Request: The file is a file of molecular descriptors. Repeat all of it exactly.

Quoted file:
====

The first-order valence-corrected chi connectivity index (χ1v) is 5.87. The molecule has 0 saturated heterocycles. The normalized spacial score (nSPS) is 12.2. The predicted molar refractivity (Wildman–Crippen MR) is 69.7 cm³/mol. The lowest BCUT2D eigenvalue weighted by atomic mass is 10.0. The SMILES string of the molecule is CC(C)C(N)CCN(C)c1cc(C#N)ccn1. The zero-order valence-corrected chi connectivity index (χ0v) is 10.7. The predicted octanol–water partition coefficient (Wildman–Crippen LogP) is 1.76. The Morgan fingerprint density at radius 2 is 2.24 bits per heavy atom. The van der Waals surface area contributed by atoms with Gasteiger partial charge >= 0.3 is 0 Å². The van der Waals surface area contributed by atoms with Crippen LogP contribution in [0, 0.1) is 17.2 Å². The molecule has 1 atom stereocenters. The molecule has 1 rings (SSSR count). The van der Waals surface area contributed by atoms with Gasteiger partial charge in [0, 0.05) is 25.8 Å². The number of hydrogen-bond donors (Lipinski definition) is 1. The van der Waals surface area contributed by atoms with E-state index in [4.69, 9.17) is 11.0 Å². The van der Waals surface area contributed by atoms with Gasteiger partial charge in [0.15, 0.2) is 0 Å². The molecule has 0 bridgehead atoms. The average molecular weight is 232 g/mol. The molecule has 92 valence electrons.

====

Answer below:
The first-order valence-corrected chi connectivity index (χ1v) is 5.87. The molecule has 0 saturated heterocycles. The normalized spacial score (nSPS) is 12.2. The predicted molar refractivity (Wildman–Crippen MR) is 69.7 cm³/mol. The lowest BCUT2D eigenvalue weighted by atomic mass is 10.0. The SMILES string of the molecule is CC(C)C(N)CCN(C)c1cc(C#N)ccn1. The zero-order valence-corrected chi connectivity index (χ0v) is 10.7. The predicted octanol–water partition coefficient (Wildman–Crippen LogP) is 1.76. The Morgan fingerprint density at radius 2 is 2.24 bits per heavy atom. The van der Waals surface area contributed by atoms with Gasteiger partial charge >= 0.3 is 0 Å². The van der Waals surface area contributed by atoms with Crippen LogP contribution in [0, 0.1) is 17.2 Å². The molecule has 1 atom stereocenters. The molecule has 1 rings (SSSR count). The van der Waals surface area contributed by atoms with Gasteiger partial charge in [0, 0.05) is 25.8 Å². The number of hydrogen-bond donors (Lipinski definition) is 1. The van der Waals surface area contributed by atoms with E-state index in [4.69, 9.17) is 11.0 Å². The van der Waals surface area contributed by atoms with Gasteiger partial charge in [0.15, 0.2) is 0 Å². The molecule has 0 bridgehead atoms. The average molecular weight is 232 g/mol. The molecule has 92 valence electrons.